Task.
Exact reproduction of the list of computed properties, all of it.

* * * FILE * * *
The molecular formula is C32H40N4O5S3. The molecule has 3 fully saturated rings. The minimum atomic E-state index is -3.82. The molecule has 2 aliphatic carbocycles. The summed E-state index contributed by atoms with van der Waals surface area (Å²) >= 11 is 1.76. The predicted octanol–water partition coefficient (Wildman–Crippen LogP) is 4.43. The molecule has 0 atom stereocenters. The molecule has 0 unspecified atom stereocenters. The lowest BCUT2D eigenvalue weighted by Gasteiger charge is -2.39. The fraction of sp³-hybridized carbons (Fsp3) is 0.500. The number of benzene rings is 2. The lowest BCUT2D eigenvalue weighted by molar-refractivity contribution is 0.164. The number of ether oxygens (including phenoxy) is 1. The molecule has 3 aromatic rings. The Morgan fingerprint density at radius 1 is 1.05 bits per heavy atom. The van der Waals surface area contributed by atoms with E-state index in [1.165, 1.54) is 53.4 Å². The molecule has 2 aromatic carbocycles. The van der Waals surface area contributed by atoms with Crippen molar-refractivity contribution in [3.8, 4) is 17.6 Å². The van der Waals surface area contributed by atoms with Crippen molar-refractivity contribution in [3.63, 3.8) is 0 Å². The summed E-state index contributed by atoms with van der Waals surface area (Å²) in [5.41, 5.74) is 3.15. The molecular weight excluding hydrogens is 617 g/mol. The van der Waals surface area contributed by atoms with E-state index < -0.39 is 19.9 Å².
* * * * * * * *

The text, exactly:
The molecular formula is C32H40N4O5S3. The molecule has 3 fully saturated rings. The minimum atomic E-state index is -3.82. The molecule has 2 aliphatic carbocycles. The summed E-state index contributed by atoms with van der Waals surface area (Å²) >= 11 is 1.76. The predicted octanol–water partition coefficient (Wildman–Crippen LogP) is 4.43. The molecule has 0 atom stereocenters. The molecule has 0 unspecified atom stereocenters. The lowest BCUT2D eigenvalue weighted by Gasteiger charge is -2.39. The fraction of sp³-hybridized carbons (Fsp3) is 0.500. The number of benzene rings is 2. The lowest BCUT2D eigenvalue weighted by molar-refractivity contribution is 0.164. The number of ether oxygens (including phenoxy) is 1. The molecule has 3 aromatic rings. The Morgan fingerprint density at radius 1 is 1.05 bits per heavy atom. The van der Waals surface area contributed by atoms with E-state index in [1.165, 1.54) is 53.4 Å². The molecule has 2 aromatic carbocycles. The van der Waals surface area contributed by atoms with Crippen molar-refractivity contribution in [3.8, 4) is 17.6 Å². The van der Waals surface area contributed by atoms with Crippen molar-refractivity contribution in [3.63, 3.8) is 0 Å². The summed E-state index contributed by atoms with van der Waals surface area (Å²) in [5.41, 5.74) is 3.15. The molecular weight excluding hydrogens is 617 g/mol. The van der Waals surface area contributed by atoms with E-state index < -0.39 is 19.9 Å².